1. ^ Roubik & Hanson 2004
  2. ^ a b Williams & Whitten, 1983
  3. ^ Evoy, W. H., & Jones, B. P. (1971). Motor patterns of male euglossine bees evoked by floral fragrances. Animal Behaviour, 19(3), 583-588.
  4. ^ Eltz et al. 2005
  5. ^ Zimmermann et al. 2006
  6. ^ Eltz, T., Whitten, W.M., Roubik, D.W., Linsenmair, K.E., 1999. Fragrance collection, storage, and accumulation by individual male orchid bees. J. Chem. Ecol. 25, 157- 176.
  7. ^ Eltz, T., Roubik, D.W., Whitten, M.W., 2003. Fragrances, male display and mating behaviour of Euglossa hemichlora: a flight cage experiment. Physiol. Entomol. 28, 251-260.
  8. ^ Zahavi, A., 1975. Mate selection: a selection for a handicap. J. Theor. Biol. 53, 205-214.
  9. ^ Schiestl & Roubik 2004
  10. ^ Armbruster, W. Scott. "Within-habitat heterogeneity in baiting samples of male euglossine bees: possible causes and implications." Biotropica (1993): 122-128.
  11. ^ Darwin & Appleton 1877
  12. ^ a b c Cameron, Sydney A. (2004). "Phylogeny and Biology of Neotropical Orchid Bees (Euglossini)". Annual Review of Entomology. Annual Reviews. 49 (1): 377–404. doi:10.1146/annurev.ento.49.072103.115855. ISSN 0066-4170. PMID 14651469.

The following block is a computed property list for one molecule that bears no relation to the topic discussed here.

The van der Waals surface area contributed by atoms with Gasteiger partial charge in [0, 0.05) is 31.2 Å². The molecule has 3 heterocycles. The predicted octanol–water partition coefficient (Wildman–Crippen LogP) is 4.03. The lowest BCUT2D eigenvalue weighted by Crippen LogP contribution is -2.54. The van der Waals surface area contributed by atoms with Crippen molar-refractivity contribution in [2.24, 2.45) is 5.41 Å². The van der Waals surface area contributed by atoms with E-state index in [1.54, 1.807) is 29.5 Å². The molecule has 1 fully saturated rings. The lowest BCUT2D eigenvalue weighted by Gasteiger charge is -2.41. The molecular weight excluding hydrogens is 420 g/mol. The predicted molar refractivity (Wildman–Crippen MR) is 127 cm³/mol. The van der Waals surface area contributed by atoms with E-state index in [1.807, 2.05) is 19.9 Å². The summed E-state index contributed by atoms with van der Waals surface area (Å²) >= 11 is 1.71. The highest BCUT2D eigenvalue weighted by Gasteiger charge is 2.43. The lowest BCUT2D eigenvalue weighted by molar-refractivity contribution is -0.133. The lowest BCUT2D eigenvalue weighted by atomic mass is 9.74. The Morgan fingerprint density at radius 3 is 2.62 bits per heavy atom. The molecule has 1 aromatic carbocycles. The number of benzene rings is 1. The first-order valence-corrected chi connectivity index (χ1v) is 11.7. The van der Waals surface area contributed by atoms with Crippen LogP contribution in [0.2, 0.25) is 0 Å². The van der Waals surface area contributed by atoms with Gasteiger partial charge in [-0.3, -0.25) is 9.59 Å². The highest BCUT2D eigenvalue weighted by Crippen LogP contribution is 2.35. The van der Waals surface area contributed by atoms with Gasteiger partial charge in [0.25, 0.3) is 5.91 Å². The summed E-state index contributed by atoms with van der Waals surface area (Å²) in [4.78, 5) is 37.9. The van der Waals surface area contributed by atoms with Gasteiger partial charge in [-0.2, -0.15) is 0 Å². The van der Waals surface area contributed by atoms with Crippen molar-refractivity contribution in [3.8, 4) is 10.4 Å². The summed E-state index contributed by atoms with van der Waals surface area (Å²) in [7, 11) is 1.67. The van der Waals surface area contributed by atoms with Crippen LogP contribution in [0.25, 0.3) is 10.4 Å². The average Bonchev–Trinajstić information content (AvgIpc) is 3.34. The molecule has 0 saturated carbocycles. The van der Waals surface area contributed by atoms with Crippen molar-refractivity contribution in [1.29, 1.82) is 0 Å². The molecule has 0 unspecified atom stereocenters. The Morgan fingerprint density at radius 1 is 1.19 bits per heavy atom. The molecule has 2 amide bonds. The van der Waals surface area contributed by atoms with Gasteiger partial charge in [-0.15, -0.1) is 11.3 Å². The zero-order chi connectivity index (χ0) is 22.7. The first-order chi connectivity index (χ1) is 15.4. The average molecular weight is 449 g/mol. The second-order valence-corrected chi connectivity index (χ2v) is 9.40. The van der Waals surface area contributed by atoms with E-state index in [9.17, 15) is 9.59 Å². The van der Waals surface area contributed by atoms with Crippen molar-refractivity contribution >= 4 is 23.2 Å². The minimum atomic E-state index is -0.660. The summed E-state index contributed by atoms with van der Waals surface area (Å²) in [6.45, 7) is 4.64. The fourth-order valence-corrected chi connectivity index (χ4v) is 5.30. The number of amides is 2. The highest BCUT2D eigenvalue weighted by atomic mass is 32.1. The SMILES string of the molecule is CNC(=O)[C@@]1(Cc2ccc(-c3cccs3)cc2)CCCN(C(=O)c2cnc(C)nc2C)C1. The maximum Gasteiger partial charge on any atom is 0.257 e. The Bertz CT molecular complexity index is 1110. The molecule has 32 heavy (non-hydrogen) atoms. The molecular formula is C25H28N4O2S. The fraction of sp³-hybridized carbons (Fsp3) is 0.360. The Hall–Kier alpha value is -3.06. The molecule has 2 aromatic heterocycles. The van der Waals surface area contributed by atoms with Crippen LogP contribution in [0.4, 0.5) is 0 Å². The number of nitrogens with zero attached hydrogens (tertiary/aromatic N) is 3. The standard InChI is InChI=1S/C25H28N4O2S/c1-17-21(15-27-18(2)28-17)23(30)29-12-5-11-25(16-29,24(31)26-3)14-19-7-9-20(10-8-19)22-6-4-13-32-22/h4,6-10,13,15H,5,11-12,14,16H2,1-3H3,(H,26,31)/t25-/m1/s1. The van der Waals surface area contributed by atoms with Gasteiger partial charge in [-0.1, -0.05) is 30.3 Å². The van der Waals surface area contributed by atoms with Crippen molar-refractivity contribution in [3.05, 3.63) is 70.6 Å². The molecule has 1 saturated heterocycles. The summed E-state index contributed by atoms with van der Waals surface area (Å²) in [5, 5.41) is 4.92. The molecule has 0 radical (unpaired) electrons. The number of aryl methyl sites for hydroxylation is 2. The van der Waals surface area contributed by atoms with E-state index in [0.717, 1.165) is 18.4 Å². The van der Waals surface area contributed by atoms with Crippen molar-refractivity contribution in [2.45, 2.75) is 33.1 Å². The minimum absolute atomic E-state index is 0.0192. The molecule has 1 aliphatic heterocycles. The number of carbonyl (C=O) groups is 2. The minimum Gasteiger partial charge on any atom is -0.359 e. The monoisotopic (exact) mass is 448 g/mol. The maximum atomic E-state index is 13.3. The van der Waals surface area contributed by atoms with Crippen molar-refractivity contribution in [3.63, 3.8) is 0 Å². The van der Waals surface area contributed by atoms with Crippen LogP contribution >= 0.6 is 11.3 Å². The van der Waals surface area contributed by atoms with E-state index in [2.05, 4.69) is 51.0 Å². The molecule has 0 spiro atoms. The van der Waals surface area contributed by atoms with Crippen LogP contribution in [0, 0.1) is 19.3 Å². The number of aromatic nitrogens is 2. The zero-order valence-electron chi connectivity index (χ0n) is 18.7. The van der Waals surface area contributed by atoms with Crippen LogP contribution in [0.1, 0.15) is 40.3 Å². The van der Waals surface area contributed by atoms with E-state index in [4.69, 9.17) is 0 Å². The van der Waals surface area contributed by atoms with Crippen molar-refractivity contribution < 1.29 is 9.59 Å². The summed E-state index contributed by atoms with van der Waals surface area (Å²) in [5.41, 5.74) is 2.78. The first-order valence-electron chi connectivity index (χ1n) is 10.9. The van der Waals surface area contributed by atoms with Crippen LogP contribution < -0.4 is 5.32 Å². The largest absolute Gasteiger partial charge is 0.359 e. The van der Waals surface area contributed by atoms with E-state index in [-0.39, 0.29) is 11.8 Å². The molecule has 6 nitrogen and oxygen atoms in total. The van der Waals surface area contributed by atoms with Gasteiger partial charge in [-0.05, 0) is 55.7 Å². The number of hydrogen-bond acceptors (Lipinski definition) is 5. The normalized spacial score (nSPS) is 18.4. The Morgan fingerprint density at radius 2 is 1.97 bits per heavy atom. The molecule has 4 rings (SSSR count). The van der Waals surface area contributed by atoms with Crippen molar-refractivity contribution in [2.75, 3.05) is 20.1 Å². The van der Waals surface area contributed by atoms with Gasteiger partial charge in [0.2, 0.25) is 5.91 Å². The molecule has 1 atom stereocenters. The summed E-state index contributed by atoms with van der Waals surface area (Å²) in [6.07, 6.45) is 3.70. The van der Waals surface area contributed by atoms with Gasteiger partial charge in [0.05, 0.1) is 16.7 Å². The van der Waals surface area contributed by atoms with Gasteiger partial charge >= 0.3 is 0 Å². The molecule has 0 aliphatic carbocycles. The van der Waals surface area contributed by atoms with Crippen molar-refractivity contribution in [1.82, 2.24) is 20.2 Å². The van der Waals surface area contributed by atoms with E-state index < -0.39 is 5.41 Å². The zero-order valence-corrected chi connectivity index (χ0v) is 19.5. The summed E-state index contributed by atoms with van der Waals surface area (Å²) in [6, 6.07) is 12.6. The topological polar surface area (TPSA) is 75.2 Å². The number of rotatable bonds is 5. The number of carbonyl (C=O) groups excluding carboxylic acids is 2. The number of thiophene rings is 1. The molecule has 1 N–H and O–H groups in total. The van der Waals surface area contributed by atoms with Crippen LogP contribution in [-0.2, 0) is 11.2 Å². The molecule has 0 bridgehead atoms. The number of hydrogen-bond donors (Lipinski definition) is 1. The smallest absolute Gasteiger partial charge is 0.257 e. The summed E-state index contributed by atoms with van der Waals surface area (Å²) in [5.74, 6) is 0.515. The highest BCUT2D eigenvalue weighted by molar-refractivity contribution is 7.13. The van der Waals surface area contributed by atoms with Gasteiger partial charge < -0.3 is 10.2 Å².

13. ^ a b Insect Behavior Mathews and Mathews 2010, p. 352
  14. ^ a b Vetter, Walter; Roberts, Donald (2007-05-15). "Revisiting the organohalogens associated with 1979-samples of Brazilian bees (Eufriesea purpurata)". The Science of the Total Environment. 377 (2–3): 371–377. Bibcode:2007ScTEn.377..371V. doi:10.1016/j.scitotenv.2007.02.009. ISSN 0048-9697. PMID 17379276.


  • Darwin, Charles & Appleton, D. (1877): The Various Contrivances by which Orchids are Fertilized by Insects
  • Williams, Norris H. & Whitten, W. Mark (1983): Orchid floral fragrances and male euglossine bees: methods and advances in the last sesquidecade. Biol. Bull. 164: 355–395.
  • Engel, Michael S. (1999): The first fossil Euglossa and phylogeny of the orchid bees (Hymenoptera: Apidae; Euglossini). American Museum Novitates 3272: 1–14. PDF Archived 2007-06-11 at the Wayback Machine
  • Roubik, David W. & Paul E. Hanson (2004): Abejas De Orquídeas De La América Tropical: Biología y Guía De Campo / Orchid Bees of Tropical America: Biology and Field Guide. Santo Domingo, Costa Rica: INBio. In Spanish and English. ISBN 9968-702-94-3.
  • Schiestl, F.P. & Roubik, D.W. (2004) Odor Compound Detection in Male Euglossine Bees. Journal of Chemical Ecology 29: 253–257. doi:10.1023/A:1021932131526
  • Eltz, T., Sager, A., Lunau, K. (2005): Juggling with volatiles: fragrance exposure by displaying male orchid bees. Journal of Comparative Physiology A 191:575–581.
  • Zimmermann, Y., Roubik, D., Eltz, T. (2006): Species-specific attraction to pheromonal analogues in orchid bees. Behavioral Ecology and Sociobiology 60: 833–843.